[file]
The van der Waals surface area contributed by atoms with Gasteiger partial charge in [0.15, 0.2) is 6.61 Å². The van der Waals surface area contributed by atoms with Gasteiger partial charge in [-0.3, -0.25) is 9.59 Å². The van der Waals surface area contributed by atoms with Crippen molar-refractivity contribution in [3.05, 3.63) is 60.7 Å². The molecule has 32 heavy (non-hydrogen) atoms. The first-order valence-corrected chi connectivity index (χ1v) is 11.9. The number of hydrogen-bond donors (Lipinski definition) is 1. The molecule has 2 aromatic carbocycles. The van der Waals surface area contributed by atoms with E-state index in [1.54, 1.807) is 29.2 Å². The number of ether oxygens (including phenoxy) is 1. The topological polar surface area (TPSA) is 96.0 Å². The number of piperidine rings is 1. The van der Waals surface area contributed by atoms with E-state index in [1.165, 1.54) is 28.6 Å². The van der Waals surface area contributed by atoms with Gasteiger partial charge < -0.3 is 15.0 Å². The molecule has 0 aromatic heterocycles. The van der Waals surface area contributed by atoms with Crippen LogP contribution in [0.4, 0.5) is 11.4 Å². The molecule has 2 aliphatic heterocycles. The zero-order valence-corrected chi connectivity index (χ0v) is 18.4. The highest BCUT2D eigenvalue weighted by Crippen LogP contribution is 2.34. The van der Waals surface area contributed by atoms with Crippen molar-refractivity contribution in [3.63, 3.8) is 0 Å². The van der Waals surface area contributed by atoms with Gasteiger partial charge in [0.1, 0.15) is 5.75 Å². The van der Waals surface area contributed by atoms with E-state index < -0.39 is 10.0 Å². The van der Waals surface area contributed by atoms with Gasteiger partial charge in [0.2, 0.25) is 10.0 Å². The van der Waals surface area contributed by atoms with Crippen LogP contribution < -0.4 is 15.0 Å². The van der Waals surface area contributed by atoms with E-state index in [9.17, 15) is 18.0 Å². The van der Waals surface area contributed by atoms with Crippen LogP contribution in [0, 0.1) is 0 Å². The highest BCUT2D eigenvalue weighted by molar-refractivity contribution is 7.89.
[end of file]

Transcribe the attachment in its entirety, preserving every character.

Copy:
The van der Waals surface area contributed by atoms with Gasteiger partial charge in [0.15, 0.2) is 6.61 Å². The van der Waals surface area contributed by atoms with Gasteiger partial charge in [-0.3, -0.25) is 9.59 Å². The van der Waals surface area contributed by atoms with Crippen molar-refractivity contribution in [3.05, 3.63) is 60.7 Å². The molecule has 32 heavy (non-hydrogen) atoms. The first-order valence-corrected chi connectivity index (χ1v) is 11.9. The number of hydrogen-bond donors (Lipinski definition) is 1. The molecule has 2 aromatic carbocycles. The van der Waals surface area contributed by atoms with E-state index in [1.54, 1.807) is 29.2 Å². The number of ether oxygens (including phenoxy) is 1. The topological polar surface area (TPSA) is 96.0 Å². The number of piperidine rings is 1. The van der Waals surface area contributed by atoms with E-state index in [1.165, 1.54) is 28.6 Å². The van der Waals surface area contributed by atoms with Gasteiger partial charge < -0.3 is 15.0 Å². The molecule has 0 aromatic heterocycles. The van der Waals surface area contributed by atoms with Crippen LogP contribution in [0.4, 0.5) is 11.4 Å². The molecule has 2 aliphatic heterocycles. The zero-order valence-corrected chi connectivity index (χ0v) is 18.4. The highest BCUT2D eigenvalue weighted by Crippen LogP contribution is 2.34. The van der Waals surface area contributed by atoms with Crippen molar-refractivity contribution in [3.63, 3.8) is 0 Å². The van der Waals surface area contributed by atoms with Gasteiger partial charge in [0.1, 0.15) is 5.75 Å². The van der Waals surface area contributed by atoms with E-state index < -0.39 is 10.0 Å². The van der Waals surface area contributed by atoms with Gasteiger partial charge in [0.2, 0.25) is 10.0 Å². The van der Waals surface area contributed by atoms with Crippen LogP contribution < -0.4 is 15.0 Å². The van der Waals surface area contributed by atoms with E-state index in [9.17, 15) is 18.0 Å². The van der Waals surface area contributed by atoms with Crippen LogP contribution in [0, 0.1) is 0 Å². The highest BCUT2D eigenvalue weighted by molar-refractivity contribution is 7.89.